Our next stop is in Northern Costa Rica, Ballena Bay, and here, if it is pleasant, we will stop a while and work on the leaks which have appeared in last few weeks. We’d like to keep the boat dry inside, which it has been in the past, even during the heavy rains. We are hoping, however, to get away from the monsoon trough, and away from the heavy rains and the hours of motoring. Perhaps when we reach the Papagayo, between Costa Rica and Nicaragua, the pattern will change. There, and further north, across the Gulf of Tehuantepec, we might see northerlies blowing offshore during the night. But that brings its own issues. The winds over the Papagayo, gap winds, as they are called, often blow in the 20’s and 30’s. The Tehuantepeckers, as the heavy winds across Gulf of Tehuantepec are lovingly known, can blow even more fiercely. They can be strong enough to keep you in port for weeks at a time, although that happens less frequently during the rainy season.

And then there are the hurricanes. The rainy season is also hurricane season. This part of the coast is generally free of hurricanes, but it is not impossible to imagine one causing chaos in southern Mexico, or even bringing rain and strong winds here in Central America. We watch the weather, and when we get to Chiapas, the southern-most port in Mexico, we think we’ll hunker down for the rest of the season.

So that is the plan: get to Chiapas and hunker down. Right now, on the way to Ballena, we are having another nice sail, under spinnaker, and we push most of this weather stuff into the back of our minds and focus on the sailing.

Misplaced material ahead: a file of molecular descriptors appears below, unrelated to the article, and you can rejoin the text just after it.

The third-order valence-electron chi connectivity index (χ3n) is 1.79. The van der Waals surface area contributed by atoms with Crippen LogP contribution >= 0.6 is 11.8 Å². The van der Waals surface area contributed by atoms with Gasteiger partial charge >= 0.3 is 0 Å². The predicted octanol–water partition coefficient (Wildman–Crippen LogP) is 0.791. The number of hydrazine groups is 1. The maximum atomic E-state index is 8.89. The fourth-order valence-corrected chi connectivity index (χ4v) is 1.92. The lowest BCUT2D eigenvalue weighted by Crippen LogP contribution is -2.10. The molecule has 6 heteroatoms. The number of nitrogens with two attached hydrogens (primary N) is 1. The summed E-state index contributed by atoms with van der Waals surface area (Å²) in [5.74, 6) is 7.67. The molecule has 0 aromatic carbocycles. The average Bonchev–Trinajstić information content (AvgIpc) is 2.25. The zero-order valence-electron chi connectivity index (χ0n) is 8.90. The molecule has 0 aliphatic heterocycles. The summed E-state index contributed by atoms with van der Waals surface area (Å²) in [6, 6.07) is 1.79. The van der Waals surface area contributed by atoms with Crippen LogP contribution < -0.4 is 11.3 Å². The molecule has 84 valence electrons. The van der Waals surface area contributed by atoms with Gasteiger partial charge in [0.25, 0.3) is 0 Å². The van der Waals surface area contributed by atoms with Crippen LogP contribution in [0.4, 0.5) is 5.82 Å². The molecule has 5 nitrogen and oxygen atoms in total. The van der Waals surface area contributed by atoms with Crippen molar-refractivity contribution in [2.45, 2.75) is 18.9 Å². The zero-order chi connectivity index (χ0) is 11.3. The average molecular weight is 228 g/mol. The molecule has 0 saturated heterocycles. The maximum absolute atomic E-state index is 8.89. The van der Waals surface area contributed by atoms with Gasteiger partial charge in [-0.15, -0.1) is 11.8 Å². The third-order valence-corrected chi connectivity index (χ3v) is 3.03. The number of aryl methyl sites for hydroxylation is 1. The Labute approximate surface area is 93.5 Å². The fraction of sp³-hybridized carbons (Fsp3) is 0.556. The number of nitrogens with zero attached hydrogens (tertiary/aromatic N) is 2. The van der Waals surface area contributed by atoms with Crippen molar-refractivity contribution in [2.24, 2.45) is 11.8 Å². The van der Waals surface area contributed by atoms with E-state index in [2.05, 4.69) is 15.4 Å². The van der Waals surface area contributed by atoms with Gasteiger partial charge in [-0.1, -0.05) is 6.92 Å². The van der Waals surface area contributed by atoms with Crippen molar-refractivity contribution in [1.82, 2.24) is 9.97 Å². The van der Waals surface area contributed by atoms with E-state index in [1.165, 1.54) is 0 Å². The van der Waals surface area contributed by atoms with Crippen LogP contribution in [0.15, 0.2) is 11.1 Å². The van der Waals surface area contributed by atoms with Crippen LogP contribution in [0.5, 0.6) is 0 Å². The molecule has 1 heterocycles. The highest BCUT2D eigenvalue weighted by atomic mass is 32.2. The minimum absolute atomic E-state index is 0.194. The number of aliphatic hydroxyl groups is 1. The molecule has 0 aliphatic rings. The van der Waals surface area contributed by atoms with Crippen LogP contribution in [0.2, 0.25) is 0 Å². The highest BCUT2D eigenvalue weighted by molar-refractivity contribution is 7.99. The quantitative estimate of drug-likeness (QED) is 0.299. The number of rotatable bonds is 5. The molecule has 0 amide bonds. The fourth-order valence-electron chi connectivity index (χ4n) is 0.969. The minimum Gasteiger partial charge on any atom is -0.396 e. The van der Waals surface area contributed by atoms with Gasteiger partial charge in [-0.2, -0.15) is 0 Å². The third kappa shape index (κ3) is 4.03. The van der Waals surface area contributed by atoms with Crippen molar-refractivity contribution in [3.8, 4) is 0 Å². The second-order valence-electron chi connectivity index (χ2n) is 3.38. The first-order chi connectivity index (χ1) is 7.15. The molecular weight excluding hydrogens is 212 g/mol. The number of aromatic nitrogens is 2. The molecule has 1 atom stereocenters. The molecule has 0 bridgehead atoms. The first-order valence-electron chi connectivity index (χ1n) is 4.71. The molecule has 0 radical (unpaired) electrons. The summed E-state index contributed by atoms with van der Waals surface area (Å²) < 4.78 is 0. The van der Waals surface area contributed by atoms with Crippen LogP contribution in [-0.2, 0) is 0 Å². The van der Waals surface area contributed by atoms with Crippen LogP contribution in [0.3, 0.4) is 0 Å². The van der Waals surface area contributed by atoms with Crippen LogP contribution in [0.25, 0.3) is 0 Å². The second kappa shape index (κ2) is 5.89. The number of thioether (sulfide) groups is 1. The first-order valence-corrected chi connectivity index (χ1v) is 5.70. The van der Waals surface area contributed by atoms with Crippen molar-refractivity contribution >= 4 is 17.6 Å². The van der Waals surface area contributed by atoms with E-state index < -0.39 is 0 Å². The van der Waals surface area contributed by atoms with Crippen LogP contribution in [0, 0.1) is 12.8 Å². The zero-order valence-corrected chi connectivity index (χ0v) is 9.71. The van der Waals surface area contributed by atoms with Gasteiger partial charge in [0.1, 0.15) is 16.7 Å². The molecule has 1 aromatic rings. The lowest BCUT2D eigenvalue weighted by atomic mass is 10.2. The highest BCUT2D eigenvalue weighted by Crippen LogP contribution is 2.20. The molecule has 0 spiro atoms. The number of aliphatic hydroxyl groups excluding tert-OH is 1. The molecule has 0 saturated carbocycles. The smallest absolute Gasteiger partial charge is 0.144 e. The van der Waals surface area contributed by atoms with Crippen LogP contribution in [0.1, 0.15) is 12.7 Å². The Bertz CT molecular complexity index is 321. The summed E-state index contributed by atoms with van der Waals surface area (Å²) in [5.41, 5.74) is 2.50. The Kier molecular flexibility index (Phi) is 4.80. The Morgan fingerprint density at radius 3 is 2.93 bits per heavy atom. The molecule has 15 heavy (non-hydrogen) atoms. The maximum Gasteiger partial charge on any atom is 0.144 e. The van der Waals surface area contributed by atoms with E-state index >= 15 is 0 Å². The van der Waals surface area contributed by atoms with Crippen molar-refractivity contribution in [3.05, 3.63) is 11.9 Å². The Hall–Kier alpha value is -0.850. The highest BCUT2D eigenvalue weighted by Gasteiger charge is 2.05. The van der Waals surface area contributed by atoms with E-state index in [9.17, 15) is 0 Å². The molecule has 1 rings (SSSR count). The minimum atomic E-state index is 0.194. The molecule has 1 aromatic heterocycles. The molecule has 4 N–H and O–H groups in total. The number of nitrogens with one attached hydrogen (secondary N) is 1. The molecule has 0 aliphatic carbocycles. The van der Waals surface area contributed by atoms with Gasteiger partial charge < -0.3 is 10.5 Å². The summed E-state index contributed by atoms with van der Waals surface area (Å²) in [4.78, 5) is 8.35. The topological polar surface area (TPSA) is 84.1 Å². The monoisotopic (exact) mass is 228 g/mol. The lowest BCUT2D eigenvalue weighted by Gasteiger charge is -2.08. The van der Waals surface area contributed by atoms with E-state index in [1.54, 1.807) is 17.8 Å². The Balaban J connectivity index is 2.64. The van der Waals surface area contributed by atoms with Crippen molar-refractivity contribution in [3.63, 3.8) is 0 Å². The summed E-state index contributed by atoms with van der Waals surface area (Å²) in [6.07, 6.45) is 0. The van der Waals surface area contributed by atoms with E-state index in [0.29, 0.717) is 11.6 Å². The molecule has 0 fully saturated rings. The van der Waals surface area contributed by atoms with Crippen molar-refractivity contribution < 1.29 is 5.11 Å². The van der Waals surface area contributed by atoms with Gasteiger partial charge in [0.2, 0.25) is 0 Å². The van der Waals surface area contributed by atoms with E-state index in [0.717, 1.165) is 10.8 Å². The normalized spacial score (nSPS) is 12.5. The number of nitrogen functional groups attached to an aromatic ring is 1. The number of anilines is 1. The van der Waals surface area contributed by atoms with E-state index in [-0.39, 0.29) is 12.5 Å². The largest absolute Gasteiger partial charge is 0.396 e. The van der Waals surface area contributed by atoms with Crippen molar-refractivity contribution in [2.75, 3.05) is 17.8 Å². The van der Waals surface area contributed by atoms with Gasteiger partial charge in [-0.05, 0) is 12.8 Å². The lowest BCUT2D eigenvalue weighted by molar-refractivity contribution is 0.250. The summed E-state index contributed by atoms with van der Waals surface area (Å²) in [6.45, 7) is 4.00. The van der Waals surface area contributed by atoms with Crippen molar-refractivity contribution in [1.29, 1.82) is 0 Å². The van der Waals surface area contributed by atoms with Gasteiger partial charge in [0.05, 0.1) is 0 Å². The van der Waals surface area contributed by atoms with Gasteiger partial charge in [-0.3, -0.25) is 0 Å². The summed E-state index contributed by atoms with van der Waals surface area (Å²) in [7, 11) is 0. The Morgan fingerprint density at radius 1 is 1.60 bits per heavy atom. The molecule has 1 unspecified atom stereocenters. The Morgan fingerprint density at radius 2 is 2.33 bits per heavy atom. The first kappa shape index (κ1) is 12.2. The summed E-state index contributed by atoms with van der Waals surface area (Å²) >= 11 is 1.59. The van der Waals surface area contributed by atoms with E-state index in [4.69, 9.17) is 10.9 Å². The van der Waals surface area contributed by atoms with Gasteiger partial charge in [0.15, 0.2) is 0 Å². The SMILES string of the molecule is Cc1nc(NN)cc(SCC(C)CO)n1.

Click here for more photos.

Fred & Judy, SV Wings, Costa Rica

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Wednesday, May 14, 2014

May 14. 2015-Golofito is no Boca Chica

wingssail images-fredrick roswold

REVISION: I think my previous version of this story gave a worse picture of Golfito than is fair. In fact, we liked Golfito

We’ve sailed from Boca Chica, in Panama, to Golfito, in Costa Rica. Golfito is another great harbor with fine protection which is second to none, being surrounded by mountains and rain forests. And it is beautiful, even in the rain (which pours down like clockwork every afternoon). Maybe especially in the rain: sitting under an awning on Wings, in the steady rain, looking at the still boats anchored in front of the town and the mists rising from the forests, reminds us of places on Vancouver Island.

But even with the beauty of the surroundings, a great anchorage, and lots of welcome rain, (welcome because it fills our water tanks), I’ve been kinda grumpy here. Could it be the mud? Everything is muddy. Could it be the rain, which we love and need? Every time we get into the dingy we find it totally wet and half full of water. I operate the dingy standing up, with water up to my ankles, holding an umbrella.

Mostly, I guess, it’s the poor Internet and Costa Rica’s high prices which put me in a bad mood. Costa Rica uses an unusual frequency band for its high speed Internet, none of our devices can pick it up, and the WiFi is unreliable, so we haven’t had much Internet. Then there are the prices. The prices are high here for everything, particularly food, fuel, and transportation. Today we took a bus down the Pan American highway and back to buy groceries in Panama and the savings made it worthwhile. Marina prices in Costa Rica are so high it seems downright unfriendly. We don’t know why everything costs more in Costa Rica but it does.